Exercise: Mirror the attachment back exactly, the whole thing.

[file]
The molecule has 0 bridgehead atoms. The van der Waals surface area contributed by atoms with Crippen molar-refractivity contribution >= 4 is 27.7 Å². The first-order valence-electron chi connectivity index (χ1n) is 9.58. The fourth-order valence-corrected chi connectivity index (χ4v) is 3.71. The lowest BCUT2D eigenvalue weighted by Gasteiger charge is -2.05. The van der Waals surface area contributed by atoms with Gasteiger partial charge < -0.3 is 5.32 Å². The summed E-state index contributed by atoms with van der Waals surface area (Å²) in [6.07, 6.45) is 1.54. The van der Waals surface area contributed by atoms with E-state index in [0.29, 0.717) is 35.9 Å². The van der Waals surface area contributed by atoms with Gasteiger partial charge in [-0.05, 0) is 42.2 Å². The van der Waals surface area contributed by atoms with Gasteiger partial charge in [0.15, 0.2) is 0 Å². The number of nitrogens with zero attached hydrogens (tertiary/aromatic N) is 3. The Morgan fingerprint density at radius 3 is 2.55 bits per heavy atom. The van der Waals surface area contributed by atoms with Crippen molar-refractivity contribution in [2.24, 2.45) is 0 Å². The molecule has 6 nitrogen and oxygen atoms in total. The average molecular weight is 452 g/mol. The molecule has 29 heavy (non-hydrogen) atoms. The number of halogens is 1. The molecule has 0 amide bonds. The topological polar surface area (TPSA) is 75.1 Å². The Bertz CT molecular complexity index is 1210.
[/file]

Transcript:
The molecule has 0 bridgehead atoms. The van der Waals surface area contributed by atoms with Crippen molar-refractivity contribution >= 4 is 27.7 Å². The first-order valence-electron chi connectivity index (χ1n) is 9.58. The fourth-order valence-corrected chi connectivity index (χ4v) is 3.71. The lowest BCUT2D eigenvalue weighted by Gasteiger charge is -2.05. The van der Waals surface area contributed by atoms with Gasteiger partial charge < -0.3 is 5.32 Å². The summed E-state index contributed by atoms with van der Waals surface area (Å²) in [6.07, 6.45) is 1.54. The van der Waals surface area contributed by atoms with E-state index in [0.29, 0.717) is 35.9 Å². The van der Waals surface area contributed by atoms with Gasteiger partial charge in [-0.05, 0) is 42.2 Å². The van der Waals surface area contributed by atoms with Gasteiger partial charge in [0.15, 0.2) is 0 Å². The number of nitrogens with zero attached hydrogens (tertiary/aromatic N) is 3. The Morgan fingerprint density at radius 3 is 2.55 bits per heavy atom. The van der Waals surface area contributed by atoms with Crippen molar-refractivity contribution in [2.24, 2.45) is 0 Å². The molecule has 6 nitrogen and oxygen atoms in total. The average molecular weight is 452 g/mol. The molecule has 29 heavy (non-hydrogen) atoms. The number of halogens is 1. The molecule has 0 amide bonds. The topological polar surface area (TPSA) is 75.1 Å². The Bertz CT molecular complexity index is 1210.